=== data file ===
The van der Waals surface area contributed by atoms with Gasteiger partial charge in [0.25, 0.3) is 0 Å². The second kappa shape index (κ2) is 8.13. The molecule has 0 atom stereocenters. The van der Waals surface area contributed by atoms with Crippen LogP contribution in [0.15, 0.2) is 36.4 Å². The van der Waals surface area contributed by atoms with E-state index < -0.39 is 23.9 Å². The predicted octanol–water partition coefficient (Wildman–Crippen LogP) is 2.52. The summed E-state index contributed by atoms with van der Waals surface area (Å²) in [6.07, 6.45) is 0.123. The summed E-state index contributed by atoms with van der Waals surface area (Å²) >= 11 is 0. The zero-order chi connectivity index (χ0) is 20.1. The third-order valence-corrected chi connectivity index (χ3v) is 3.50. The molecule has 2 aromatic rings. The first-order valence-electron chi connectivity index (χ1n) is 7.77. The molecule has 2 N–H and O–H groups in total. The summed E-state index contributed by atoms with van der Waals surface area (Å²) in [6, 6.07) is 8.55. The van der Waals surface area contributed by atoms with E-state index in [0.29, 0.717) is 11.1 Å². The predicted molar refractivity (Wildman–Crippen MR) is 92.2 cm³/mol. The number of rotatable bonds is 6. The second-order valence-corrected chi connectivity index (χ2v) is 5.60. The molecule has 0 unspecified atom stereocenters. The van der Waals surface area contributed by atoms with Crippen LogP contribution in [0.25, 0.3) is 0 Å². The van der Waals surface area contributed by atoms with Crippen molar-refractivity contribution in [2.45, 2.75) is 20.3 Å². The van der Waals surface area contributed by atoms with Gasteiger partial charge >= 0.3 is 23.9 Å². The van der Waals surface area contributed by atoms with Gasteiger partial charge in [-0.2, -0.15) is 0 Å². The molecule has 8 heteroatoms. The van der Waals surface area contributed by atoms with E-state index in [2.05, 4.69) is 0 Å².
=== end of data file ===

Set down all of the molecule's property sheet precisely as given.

The van der Waals surface area contributed by atoms with Gasteiger partial charge in [0.25, 0.3) is 0 Å². The second kappa shape index (κ2) is 8.13. The molecule has 0 atom stereocenters. The van der Waals surface area contributed by atoms with Crippen LogP contribution in [0.15, 0.2) is 36.4 Å². The van der Waals surface area contributed by atoms with E-state index < -0.39 is 23.9 Å². The predicted octanol–water partition coefficient (Wildman–Crippen LogP) is 2.52. The summed E-state index contributed by atoms with van der Waals surface area (Å²) in [6.07, 6.45) is 0.123. The summed E-state index contributed by atoms with van der Waals surface area (Å²) >= 11 is 0. The zero-order chi connectivity index (χ0) is 20.1. The third-order valence-corrected chi connectivity index (χ3v) is 3.50. The molecule has 2 aromatic rings. The first-order valence-electron chi connectivity index (χ1n) is 7.77. The molecule has 2 N–H and O–H groups in total. The summed E-state index contributed by atoms with van der Waals surface area (Å²) in [6, 6.07) is 8.55. The van der Waals surface area contributed by atoms with E-state index in [0.29, 0.717) is 11.1 Å². The predicted molar refractivity (Wildman–Crippen MR) is 92.2 cm³/mol. The number of rotatable bonds is 6. The second-order valence-corrected chi connectivity index (χ2v) is 5.60. The molecule has 0 unspecified atom stereocenters. The van der Waals surface area contributed by atoms with Crippen LogP contribution in [0.25, 0.3) is 0 Å². The van der Waals surface area contributed by atoms with Crippen molar-refractivity contribution in [2.45, 2.75) is 20.3 Å². The van der Waals surface area contributed by atoms with Gasteiger partial charge >= 0.3 is 23.9 Å². The van der Waals surface area contributed by atoms with Gasteiger partial charge in [-0.2, -0.15) is 0 Å². The molecule has 8 heteroatoms. The van der Waals surface area contributed by atoms with E-state index in [2.05, 4.69) is 0 Å².